So you thought food aid was about feeding the starving then, did you?

By Tim Worstall , written on April 29, 2014

From The News Desk

Apparently food aid isn't about aiding those without food. Rather, it's all about subsidizing the Pentagon's budget:

"The secondary reason for food aid is food," Rep. Duncan Hunter, the California Republican who introduced the bill, said in an interview Thursday. "The No. 1 reason is military readiness."
There we have it, that's the reason for a bill that's just been passed by the House. Who gives a shit about the people dying of starvation in other countries when we could screw up the system to make sure that we've got plenty of things that go bang?

The background to this is an absurdity called the Jones Act. This, among other provisions (for example, insisting that cargo between two US ports must be carried on US-owned, crewed, built and flagged ships) insists that food aid being sent off to the starving elsewhere must be carried on those US-built, owned, crewed and flagged ships. You'll not be surprised to find out that said US ships are rather more expensive than those using cheaper labor, or those using rather newer, more fuel efficient, engines. But there we have it from the horse's arse, one of our elected Solons, that this is actually the point. We want to make food aid more expensive so that, for however much we decide to spend on food aid, we can alleviate less starvation.

The specific thing that this bill does is raise the percentage of such aid that must be carried on those Jones Act ships, thus making the food aid system even more inefficient. Quite rightly the Obama Administration opposes this change. Don't, however, think that this is a respectable Democrat arguing with idiot Republicans: the AFL/CIO is over on the Jones Act side here. It's not a party partisan dispute, it's one about the ability to use food aid to favor certain pockets instead of the purpose of food aid, to feed the hungry.

Back some years, the George Bush Administration went to Congress and asked for the food aid rules to be relaxed. Someone, somewhere, had actually read up on the theory about famine and noted Amartya Sen's (Nobel prize winning) point that modern famines aren't actually about a shortage of food. There's always food available, if not right there and then at least within a few day's worth of modern transport. There's also no shortage of demand for food: logically, starving people do have a demand for food. What is lacking is effective demand. That is, those starving don't have the resources to make it worthwhile in economic terms to truck that food over to where they can eat it. As Sen goes on to point out the solution to this is to give the poor people some money and the standard interactions of markets will mean food starts to arrive, food that they've then got the money to purchase.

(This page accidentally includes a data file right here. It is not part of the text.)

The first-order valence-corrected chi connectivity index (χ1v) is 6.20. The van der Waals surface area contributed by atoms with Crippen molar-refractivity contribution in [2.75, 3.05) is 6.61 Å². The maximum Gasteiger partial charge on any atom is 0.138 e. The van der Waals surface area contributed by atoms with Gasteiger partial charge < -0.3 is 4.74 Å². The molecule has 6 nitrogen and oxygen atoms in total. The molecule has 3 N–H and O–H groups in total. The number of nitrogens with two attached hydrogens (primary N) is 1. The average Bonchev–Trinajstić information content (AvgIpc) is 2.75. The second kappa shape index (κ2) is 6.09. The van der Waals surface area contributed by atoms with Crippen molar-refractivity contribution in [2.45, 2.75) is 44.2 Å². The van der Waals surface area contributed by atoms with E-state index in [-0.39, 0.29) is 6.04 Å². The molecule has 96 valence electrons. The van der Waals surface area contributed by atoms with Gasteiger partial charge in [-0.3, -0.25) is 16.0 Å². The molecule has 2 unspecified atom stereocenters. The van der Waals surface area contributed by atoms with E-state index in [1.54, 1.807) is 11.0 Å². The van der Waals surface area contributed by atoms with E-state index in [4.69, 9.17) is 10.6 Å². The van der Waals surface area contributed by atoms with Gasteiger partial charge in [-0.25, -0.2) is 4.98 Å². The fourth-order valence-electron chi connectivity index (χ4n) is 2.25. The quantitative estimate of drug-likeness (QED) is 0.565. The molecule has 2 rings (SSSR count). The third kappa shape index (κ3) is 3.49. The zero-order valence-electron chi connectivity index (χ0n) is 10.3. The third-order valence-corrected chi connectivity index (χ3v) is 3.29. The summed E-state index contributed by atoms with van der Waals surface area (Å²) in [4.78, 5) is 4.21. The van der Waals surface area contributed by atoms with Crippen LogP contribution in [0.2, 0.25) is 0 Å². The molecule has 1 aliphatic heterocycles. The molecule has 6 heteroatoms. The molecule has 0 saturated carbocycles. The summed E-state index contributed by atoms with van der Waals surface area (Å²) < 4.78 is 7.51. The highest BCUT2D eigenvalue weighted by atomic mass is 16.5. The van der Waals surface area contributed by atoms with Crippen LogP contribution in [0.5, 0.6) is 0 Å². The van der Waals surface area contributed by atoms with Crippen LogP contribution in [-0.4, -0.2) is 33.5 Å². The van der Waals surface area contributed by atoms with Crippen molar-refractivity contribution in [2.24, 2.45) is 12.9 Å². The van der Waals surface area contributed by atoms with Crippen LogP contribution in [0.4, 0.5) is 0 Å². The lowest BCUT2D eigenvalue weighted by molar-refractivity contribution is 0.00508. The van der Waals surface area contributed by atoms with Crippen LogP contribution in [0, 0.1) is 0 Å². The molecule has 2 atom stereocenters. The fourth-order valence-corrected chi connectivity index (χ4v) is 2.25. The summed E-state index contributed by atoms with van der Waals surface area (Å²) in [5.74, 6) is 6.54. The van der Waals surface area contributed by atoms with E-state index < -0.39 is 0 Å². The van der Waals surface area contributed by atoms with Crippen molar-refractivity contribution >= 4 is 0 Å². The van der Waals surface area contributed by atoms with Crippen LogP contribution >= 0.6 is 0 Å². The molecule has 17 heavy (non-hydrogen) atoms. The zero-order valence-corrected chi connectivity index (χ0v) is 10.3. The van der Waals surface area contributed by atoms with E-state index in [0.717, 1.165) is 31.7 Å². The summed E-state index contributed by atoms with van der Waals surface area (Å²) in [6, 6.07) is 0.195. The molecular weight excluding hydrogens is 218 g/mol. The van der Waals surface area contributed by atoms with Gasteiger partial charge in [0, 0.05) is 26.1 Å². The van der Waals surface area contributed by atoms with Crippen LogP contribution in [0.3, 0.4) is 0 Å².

If that's all too free market for you then it's still better to send over a few suitcases of cash to where that food is, hire some trucks and then drive over to where the starving people are. Give it to them if you like. So, when famine broke out in Niger the Bush Administration asked Congress to let it send some cash over to places like Burkina Faso, Nigeria and the like and buy the plentiful local sorghum in those places and ship it to the people looking for something to eat. Congress refused. Nope, if there's going to be food aid then it's got to be American food and shipped on American ships.

Which, as aid groups have been noting for some years now tends to turn up after a delay of about six months. Long enough, we might note, for those who are going to die to do so and also, in most tropical areas, around and about the time of the next harvest. Meaning that free American grain turns up just when farmers are trying to recover by selling their most recent crop.

For at least 15 years administrations of various political hues (and of course this means that it's not actually the political view of whoever gets elected, this is the view of the entrenched bureaucracy) have been insisting that more hunger can be alleviated at lower cost if we don't ship US food on expensive US ships but instead use either the cheapest transport we can or, better, simply send money to buy food locally. But as we can see they're met by a Congress and polity that insists that actually feeding starving people isn't the point at all: no, we should instead be considering the benefits to already rich and well fed Americans as paramount:

"If you're going to use public resources to engage in humanitarian aid, you should do so while maximizing the use of U.S. industries and to create good jobs in this country," said Edward Wytkind, president of the Transportation Trades Department at the AFL-CIO, the nation's biggest labor federation.
What a morally contemptible position. The point of humanitarian aid is to provide humanitarian aid. You know, aid so those thousands of two year olds reach their third birthdays instead of having their souls harvested to "create good jobs in this country."

[Photo via FMSC on Flickr]